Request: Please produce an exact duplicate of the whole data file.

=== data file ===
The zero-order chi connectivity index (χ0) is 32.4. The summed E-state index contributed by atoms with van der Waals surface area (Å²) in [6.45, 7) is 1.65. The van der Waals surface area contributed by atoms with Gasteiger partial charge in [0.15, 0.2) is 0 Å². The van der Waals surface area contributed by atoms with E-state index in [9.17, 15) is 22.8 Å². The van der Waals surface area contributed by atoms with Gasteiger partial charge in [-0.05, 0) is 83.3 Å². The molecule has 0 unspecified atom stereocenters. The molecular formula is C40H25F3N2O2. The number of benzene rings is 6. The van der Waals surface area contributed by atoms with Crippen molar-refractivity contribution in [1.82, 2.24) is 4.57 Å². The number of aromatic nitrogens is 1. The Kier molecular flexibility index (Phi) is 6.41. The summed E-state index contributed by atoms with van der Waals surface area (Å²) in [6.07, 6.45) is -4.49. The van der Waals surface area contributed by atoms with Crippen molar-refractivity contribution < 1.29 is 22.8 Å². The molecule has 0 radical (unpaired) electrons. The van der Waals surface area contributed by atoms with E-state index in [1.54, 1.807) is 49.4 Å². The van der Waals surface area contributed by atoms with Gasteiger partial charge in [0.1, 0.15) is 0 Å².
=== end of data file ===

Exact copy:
The zero-order chi connectivity index (χ0) is 32.4. The summed E-state index contributed by atoms with van der Waals surface area (Å²) in [6.45, 7) is 1.65. The van der Waals surface area contributed by atoms with Gasteiger partial charge in [0.15, 0.2) is 0 Å². The van der Waals surface area contributed by atoms with E-state index in [9.17, 15) is 22.8 Å². The van der Waals surface area contributed by atoms with Gasteiger partial charge in [-0.05, 0) is 83.3 Å². The molecule has 0 unspecified atom stereocenters. The molecular formula is C40H25F3N2O2. The number of benzene rings is 6. The van der Waals surface area contributed by atoms with Crippen molar-refractivity contribution in [1.82, 2.24) is 4.57 Å². The number of aromatic nitrogens is 1. The Kier molecular flexibility index (Phi) is 6.41. The summed E-state index contributed by atoms with van der Waals surface area (Å²) in [6.07, 6.45) is -4.49. The van der Waals surface area contributed by atoms with Crippen molar-refractivity contribution < 1.29 is 22.8 Å². The molecule has 0 radical (unpaired) electrons. The van der Waals surface area contributed by atoms with E-state index in [1.54, 1.807) is 49.4 Å². The van der Waals surface area contributed by atoms with Gasteiger partial charge in [0.1, 0.15) is 0 Å².